Intended for healthcare professionals


Covid-19: Bring back mandatory mask wearing in health settings, say Scottish workers

BMJ 2023; 382 doi: (Published 17 July 2023) Cite this as: BMJ 2023;382:p1648
  1. Bryan Christie
  1. Edinburgh

Decisions taken to end the universal wearing of face masks in hospitals and doctors’ surgeries are placing patients and staff at greater risk of covid infection and need to be reversed, a group of healthcare workers in Scotland who are affected by long covid has said.

The Scottish Healthcare Workers Coalition, which is participating in the Scottish covid inquiry, described policies to withdraw mandatory mask wearing as flawed and dangerous and akin to playing “Russian roulette” with people’s lives.

The coalition has written to the Scottish government criticising guidance published in May that ended the requirement to wear masks.1 It says that covid has not gone away and 300 people die from the effects of the virus every week in the UK.

“Any decision that removes protection from the spread of SARS-CoV-2 puts those who are most vulnerable at greatest risk,” says the letter. It adds that healthcare workers are three to four times more likely to contract covid than the general population and that the NHS is failing in its duty under the Health and Safety at Work Act to provide a safe working environment.

The letter demands healthcare staff are given better access to well fitting respiratory protective equipment along with improved workplace ventilation and air filtration. The letter has been co-signed by campaign groups Long Covid Scotland and the Covid Pledge Campaign and individual doctors including Trisha Greenhalgh, professor of primary care health sciences at the University of Oxford, who has backed the use of facemasks since almost the start of the pandemic in the UK.2

One of the signatories, David Osborn, a chartered safety and health practitioner, said, “The World Health Organization continues to recommend universal masking policies in health and social care. It is unclear that any health and safety risk assessment was undertaken by the Scottish government before making their decision to abandon universal masking which is viewed by some patients as playing ‘Russian roulette’ with their health.”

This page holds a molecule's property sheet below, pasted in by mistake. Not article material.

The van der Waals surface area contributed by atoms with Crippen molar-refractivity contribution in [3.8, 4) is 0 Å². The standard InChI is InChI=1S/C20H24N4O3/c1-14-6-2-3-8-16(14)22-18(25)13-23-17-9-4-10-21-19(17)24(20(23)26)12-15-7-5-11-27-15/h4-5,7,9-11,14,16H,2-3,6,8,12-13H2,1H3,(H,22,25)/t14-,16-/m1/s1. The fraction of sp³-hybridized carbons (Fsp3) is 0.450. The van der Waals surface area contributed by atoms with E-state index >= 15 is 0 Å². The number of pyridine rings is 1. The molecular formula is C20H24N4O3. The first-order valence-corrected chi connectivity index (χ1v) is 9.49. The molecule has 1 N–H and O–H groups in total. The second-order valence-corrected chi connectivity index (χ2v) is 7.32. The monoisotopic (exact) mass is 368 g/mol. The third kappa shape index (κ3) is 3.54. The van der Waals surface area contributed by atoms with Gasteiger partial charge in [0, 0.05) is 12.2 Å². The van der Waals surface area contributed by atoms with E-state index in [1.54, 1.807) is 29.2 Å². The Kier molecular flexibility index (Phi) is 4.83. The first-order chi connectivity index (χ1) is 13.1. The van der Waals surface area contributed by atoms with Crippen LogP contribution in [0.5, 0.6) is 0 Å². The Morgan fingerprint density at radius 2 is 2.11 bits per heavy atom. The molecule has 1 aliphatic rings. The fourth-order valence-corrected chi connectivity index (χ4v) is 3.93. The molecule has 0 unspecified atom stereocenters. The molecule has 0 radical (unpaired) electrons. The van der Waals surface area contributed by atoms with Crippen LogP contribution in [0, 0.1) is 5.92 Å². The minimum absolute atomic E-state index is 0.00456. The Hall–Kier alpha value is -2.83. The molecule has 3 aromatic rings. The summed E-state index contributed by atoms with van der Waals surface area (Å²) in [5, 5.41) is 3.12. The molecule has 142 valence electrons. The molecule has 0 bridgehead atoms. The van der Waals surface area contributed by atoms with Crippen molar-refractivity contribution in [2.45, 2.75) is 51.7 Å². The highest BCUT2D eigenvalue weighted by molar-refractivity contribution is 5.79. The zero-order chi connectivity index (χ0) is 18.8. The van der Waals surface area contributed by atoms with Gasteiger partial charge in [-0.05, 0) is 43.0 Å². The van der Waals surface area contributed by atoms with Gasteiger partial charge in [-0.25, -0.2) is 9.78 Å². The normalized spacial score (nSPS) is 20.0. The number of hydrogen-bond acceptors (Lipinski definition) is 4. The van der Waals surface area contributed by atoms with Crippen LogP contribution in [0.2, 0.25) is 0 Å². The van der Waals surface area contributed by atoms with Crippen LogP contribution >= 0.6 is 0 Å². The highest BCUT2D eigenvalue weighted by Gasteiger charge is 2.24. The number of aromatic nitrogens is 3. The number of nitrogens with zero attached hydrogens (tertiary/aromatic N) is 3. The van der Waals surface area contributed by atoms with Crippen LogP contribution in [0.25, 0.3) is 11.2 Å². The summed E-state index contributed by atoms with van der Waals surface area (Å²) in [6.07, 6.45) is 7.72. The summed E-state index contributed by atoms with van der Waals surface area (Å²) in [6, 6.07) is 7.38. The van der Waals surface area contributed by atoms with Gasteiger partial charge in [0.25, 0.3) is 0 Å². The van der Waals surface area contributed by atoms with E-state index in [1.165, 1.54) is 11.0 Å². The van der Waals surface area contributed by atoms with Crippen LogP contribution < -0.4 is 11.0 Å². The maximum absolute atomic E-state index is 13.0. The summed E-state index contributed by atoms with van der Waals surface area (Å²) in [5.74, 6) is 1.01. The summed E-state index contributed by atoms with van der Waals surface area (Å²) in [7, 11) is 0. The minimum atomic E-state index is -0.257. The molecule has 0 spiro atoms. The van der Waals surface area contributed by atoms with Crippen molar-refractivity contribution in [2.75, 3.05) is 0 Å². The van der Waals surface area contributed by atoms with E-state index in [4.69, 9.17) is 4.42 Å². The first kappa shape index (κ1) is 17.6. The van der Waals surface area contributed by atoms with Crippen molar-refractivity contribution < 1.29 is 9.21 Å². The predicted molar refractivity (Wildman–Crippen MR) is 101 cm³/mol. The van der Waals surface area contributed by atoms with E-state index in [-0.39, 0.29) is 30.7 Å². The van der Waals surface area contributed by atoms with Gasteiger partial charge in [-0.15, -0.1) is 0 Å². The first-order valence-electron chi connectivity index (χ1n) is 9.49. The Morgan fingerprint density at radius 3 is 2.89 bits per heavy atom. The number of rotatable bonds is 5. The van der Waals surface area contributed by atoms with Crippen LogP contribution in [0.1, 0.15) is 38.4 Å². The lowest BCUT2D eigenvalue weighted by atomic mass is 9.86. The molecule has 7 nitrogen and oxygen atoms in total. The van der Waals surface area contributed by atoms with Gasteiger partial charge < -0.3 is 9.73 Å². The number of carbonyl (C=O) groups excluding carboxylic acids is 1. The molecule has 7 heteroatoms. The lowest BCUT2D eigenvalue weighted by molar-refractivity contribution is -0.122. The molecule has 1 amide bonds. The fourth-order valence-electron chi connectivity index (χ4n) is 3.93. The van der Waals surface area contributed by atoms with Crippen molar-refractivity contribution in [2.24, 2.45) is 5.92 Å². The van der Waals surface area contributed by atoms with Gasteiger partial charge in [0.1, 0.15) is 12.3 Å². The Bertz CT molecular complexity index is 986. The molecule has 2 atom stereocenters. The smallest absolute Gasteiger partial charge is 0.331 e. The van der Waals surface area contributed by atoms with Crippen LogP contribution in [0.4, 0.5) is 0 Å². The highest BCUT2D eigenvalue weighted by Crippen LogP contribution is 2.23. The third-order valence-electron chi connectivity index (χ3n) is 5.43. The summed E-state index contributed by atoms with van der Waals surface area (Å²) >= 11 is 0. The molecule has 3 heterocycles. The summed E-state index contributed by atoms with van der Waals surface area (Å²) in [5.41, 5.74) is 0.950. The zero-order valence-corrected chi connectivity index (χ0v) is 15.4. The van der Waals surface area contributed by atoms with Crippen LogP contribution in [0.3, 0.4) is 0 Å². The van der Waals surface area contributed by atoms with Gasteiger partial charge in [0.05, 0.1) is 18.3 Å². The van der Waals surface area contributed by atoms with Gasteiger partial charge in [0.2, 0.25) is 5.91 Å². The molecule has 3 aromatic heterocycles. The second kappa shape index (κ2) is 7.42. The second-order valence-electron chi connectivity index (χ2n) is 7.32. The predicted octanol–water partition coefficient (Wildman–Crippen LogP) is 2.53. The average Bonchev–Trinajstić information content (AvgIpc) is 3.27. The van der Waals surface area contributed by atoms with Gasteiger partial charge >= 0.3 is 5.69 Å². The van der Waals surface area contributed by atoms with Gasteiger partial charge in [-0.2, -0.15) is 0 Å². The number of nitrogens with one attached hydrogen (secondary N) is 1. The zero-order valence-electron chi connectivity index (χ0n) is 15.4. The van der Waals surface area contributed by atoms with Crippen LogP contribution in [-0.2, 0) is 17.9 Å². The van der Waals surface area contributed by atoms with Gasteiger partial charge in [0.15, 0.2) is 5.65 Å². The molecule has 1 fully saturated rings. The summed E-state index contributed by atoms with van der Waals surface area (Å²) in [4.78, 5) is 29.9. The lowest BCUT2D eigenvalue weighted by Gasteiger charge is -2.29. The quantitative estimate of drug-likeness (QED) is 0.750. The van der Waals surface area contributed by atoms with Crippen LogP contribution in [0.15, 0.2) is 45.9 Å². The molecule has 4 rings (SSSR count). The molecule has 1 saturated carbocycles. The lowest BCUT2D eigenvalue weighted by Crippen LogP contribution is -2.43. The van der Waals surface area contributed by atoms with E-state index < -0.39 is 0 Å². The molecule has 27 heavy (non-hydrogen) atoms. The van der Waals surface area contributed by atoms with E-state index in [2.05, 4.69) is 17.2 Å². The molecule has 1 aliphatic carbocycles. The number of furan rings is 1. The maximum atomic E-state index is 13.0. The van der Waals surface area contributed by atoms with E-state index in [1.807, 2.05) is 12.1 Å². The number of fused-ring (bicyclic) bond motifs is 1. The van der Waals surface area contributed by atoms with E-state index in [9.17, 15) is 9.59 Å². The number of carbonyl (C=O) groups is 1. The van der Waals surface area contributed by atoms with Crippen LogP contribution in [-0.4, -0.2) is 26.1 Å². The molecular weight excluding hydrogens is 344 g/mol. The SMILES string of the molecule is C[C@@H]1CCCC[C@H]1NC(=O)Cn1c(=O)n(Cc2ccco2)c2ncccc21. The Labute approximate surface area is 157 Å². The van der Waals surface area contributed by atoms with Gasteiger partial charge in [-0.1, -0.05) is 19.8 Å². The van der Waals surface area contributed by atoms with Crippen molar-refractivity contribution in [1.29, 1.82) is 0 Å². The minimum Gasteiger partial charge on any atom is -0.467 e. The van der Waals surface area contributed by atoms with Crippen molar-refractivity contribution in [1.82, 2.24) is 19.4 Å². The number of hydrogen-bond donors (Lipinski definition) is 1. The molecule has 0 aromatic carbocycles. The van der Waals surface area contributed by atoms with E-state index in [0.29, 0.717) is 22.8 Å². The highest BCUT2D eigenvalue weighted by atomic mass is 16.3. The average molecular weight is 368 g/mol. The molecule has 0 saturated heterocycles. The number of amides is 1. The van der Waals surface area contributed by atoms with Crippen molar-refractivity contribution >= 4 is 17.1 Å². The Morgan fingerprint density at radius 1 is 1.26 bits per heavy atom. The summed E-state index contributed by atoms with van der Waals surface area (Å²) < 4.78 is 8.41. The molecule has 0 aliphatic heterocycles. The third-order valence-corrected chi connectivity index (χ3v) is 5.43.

Shaun Peter Qureshi from the Scottish Healthcare Workers Coalition said that vulnerable patients have legitimate concerns that they may endanger their health by visiting their GP or hospital. “The Scottish government must follow the evidence and improve protections from the airborne spread of SARS-CoV-2 in healthcare settings, not reduce them,” he said.

A spokesperson for the Scottish government described the May guidance as a “proportionate approach which recognises that Scotland continues to adapt to the pandemic and has entered a calmer phase. The removal of this extended guidance does not prevent staff, service users, or visitors from wearing a mask.”

This article is made freely available for personal use in accordance with BMJ's website terms and conditions for the duration of the covid-19 pandemic or until otherwise determined by BMJ. You may download and print the article for any lawful, non-commercial purpose (including text and data mining) provided that all copyright notices and trade marks are retained.